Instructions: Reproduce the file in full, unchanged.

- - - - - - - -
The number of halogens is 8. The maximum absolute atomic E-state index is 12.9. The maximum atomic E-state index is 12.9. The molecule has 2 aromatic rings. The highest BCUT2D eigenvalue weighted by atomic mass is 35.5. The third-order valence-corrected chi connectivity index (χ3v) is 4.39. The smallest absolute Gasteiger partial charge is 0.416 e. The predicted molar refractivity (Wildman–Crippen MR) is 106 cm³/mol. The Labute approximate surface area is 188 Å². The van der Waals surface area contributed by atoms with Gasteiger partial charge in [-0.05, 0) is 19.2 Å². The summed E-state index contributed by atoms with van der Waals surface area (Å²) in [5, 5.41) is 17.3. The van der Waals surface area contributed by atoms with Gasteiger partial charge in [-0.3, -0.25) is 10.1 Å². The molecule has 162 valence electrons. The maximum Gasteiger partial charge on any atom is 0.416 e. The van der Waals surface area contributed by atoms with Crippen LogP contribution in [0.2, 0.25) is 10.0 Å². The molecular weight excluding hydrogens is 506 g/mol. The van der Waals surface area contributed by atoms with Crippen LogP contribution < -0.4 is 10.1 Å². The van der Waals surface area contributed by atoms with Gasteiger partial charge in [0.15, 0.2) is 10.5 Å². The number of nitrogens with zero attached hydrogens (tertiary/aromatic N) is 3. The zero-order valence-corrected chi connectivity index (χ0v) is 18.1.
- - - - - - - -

The number of halogens is 8. The maximum absolute atomic E-state index is 12.9. The maximum atomic E-state index is 12.9. The molecule has 2 aromatic rings. The highest BCUT2D eigenvalue weighted by atomic mass is 35.5. The third-order valence-corrected chi connectivity index (χ3v) is 4.39. The smallest absolute Gasteiger partial charge is 0.416 e. The predicted molar refractivity (Wildman–Crippen MR) is 106 cm³/mol. The Labute approximate surface area is 188 Å². The van der Waals surface area contributed by atoms with Gasteiger partial charge in [-0.05, 0) is 19.2 Å². The summed E-state index contributed by atoms with van der Waals surface area (Å²) in [5, 5.41) is 17.3. The van der Waals surface area contributed by atoms with Gasteiger partial charge in [-0.3, -0.25) is 10.1 Å². The molecule has 162 valence electrons. The maximum Gasteiger partial charge on any atom is 0.416 e. The van der Waals surface area contributed by atoms with Crippen LogP contribution in [0.2, 0.25) is 10.0 Å². The molecular weight excluding hydrogens is 506 g/mol. The van der Waals surface area contributed by atoms with Crippen LogP contribution < -0.4 is 10.1 Å². The van der Waals surface area contributed by atoms with Gasteiger partial charge in [0.15, 0.2) is 10.5 Å². The number of nitrogens with zero attached hydrogens (tertiary/aromatic N) is 3. The zero-order valence-corrected chi connectivity index (χ0v) is 18.1.